Amazon, Yahoo, Google others sued for automatic e-mail

By Justin Mann on August 28, 2007, 5:51 PM
In a case of what appears to be yet another company desperate for attention lashing out at common technology, Polaris IP has brought a lawsuit against several big-name companies. Amazon, Yahoo, Google, AOL, IAC and Borders have all come under attack for automated e-mail systems, which Polaris IP claims violates their patents:

The lawsuit charges the companies with implementing systems that "comprise interpreting electronic messages with rule base and case base knowledge engines" as described in the patent held by the plaintiff, "Automatic message interpretation and routing system."
Polaris is seeking no less an injunction against the companies, which if granted would cause serious issues with these companies since automated e-mail of this type is crucial for their businesses to operate. This is particularly true for companies that are exclusively online, like Google, AOL, Yahoo and Amazon.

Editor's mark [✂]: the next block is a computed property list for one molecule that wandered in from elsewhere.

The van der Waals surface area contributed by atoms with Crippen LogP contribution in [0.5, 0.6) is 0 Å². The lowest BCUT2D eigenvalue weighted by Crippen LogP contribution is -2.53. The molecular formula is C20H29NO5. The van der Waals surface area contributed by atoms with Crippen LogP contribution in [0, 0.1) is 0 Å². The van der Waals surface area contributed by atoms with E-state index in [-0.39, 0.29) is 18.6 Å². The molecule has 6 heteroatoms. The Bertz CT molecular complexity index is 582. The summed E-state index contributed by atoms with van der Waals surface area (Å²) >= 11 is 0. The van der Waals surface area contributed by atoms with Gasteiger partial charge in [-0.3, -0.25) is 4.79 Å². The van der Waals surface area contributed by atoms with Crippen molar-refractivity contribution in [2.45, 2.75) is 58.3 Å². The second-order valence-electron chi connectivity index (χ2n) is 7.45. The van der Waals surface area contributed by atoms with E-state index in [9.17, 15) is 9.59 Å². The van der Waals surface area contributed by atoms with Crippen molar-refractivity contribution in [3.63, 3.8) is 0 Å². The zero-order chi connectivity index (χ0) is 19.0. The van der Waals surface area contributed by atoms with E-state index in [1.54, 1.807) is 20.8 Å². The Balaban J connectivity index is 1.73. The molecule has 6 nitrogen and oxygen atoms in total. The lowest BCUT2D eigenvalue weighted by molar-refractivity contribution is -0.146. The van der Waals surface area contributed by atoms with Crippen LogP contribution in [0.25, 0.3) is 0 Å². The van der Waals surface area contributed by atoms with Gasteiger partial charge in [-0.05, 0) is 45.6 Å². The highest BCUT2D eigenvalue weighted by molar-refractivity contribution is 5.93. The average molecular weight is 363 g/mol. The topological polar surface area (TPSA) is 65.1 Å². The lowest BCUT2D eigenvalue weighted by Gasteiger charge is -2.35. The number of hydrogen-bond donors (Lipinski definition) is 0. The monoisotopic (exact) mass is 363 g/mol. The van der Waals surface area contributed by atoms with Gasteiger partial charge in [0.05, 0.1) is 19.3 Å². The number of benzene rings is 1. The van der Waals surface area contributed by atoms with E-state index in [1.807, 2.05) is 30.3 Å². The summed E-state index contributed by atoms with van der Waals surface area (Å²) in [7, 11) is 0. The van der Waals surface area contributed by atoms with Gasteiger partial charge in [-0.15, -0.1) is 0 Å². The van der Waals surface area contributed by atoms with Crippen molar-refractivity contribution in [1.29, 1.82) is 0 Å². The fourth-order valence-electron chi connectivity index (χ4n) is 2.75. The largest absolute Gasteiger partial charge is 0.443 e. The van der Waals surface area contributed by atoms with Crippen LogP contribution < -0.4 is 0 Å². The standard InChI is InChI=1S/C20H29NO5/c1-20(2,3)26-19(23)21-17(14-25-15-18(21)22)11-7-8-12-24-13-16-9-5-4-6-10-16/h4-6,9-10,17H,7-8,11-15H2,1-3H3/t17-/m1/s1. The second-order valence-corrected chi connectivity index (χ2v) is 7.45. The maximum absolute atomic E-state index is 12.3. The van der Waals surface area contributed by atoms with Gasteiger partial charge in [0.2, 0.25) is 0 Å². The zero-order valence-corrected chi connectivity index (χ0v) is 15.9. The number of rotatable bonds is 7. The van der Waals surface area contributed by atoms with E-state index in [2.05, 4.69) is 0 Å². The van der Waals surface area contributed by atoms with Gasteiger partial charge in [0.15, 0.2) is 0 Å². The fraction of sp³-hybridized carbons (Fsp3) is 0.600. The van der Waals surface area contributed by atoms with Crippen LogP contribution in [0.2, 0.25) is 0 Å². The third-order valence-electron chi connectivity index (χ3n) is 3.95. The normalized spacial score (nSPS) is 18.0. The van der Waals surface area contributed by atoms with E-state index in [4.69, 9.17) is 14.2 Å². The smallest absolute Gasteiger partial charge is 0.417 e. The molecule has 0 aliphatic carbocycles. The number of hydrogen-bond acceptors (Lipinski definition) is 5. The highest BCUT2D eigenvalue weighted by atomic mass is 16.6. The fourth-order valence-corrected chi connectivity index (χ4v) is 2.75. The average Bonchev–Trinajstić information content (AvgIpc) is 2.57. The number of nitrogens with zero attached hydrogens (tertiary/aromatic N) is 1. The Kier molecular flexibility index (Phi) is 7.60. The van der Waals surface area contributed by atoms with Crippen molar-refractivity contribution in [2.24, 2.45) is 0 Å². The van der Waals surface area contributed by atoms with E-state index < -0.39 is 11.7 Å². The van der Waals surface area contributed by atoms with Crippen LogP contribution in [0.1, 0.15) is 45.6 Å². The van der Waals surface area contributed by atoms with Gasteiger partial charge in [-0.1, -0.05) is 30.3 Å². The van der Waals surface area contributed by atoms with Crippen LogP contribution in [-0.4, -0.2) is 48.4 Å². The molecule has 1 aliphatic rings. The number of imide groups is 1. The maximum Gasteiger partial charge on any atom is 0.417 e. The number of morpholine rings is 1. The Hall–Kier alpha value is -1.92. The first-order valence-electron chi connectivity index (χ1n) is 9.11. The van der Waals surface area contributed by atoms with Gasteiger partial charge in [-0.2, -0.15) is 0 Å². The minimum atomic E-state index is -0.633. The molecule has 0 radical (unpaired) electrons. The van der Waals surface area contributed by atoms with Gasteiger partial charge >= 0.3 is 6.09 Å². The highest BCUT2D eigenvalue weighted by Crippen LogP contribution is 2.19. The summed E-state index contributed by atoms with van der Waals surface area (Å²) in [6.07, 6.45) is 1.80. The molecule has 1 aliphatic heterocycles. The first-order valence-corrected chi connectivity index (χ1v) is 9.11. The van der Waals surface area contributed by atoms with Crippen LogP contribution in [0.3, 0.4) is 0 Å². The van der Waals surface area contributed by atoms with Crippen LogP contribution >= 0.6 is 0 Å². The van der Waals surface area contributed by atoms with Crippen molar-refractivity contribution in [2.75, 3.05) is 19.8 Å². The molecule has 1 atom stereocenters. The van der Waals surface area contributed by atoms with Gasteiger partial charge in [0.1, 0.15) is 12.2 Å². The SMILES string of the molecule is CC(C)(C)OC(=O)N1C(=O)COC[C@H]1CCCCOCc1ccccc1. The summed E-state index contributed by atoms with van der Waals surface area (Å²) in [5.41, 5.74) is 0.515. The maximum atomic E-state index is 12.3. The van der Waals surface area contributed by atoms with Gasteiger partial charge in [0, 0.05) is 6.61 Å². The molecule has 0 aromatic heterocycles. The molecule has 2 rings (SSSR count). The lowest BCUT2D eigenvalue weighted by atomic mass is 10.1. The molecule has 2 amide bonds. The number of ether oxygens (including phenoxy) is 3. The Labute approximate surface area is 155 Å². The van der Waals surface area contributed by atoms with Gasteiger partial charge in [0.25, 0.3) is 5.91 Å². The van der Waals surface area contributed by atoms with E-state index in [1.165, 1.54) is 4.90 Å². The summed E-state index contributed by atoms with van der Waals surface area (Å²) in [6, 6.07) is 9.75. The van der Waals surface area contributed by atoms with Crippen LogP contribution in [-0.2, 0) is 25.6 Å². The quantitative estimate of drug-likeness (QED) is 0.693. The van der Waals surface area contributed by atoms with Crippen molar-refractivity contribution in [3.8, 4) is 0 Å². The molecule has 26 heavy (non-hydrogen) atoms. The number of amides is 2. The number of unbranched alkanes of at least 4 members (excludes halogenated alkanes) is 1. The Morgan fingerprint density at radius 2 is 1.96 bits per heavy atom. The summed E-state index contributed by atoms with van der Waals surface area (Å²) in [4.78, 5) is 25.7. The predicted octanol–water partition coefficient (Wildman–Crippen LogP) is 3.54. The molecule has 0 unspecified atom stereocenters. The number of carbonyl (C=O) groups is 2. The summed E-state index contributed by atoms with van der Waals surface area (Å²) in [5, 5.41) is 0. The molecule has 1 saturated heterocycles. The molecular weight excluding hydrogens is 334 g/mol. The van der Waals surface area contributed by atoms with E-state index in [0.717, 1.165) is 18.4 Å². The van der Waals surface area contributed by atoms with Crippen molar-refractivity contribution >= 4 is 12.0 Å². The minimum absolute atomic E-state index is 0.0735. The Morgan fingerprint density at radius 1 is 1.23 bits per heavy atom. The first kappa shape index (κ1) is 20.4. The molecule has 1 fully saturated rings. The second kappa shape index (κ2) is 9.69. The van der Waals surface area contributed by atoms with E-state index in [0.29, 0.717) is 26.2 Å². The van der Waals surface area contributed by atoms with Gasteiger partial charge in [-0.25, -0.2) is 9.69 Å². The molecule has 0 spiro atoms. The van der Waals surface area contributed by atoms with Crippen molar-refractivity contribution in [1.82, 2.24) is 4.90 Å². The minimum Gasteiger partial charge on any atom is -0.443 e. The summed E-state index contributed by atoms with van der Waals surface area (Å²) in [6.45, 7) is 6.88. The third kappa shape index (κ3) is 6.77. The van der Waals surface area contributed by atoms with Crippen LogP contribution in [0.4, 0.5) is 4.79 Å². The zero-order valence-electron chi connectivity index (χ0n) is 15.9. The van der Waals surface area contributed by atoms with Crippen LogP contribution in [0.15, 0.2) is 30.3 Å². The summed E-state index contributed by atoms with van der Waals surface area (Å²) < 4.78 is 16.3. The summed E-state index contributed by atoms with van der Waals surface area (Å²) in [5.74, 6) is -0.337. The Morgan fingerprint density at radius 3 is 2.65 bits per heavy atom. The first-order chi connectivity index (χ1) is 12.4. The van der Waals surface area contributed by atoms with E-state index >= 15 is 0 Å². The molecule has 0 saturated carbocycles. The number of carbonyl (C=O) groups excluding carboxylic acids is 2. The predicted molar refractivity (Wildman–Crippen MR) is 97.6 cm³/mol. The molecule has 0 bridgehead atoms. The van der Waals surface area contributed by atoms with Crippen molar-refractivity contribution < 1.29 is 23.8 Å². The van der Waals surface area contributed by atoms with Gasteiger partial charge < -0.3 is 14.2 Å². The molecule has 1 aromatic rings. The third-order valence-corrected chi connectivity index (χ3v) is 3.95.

I give this lawsuit about a zero percent chance of going anywhere. The patent describes a process in which an e-mail is fed through a rule system, given a general or specific topic, and then a reply fired off to the e-mail based on what rules it fell under. Many, many systems use such tactics and without them, online support would be vastly more difficult and cumbersome. This is definitely an “obvious” technology, not something obscure or rarely seen.




User Comments: 2

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kitty500cat said:
How did the patent ever go through? Isn't the technology too general to patent?
Nirkon said:
Yeah^ Exactly,but if they do have a patent, then legally they can win these lawsuits,but... if its become too general, can they do anything about it?
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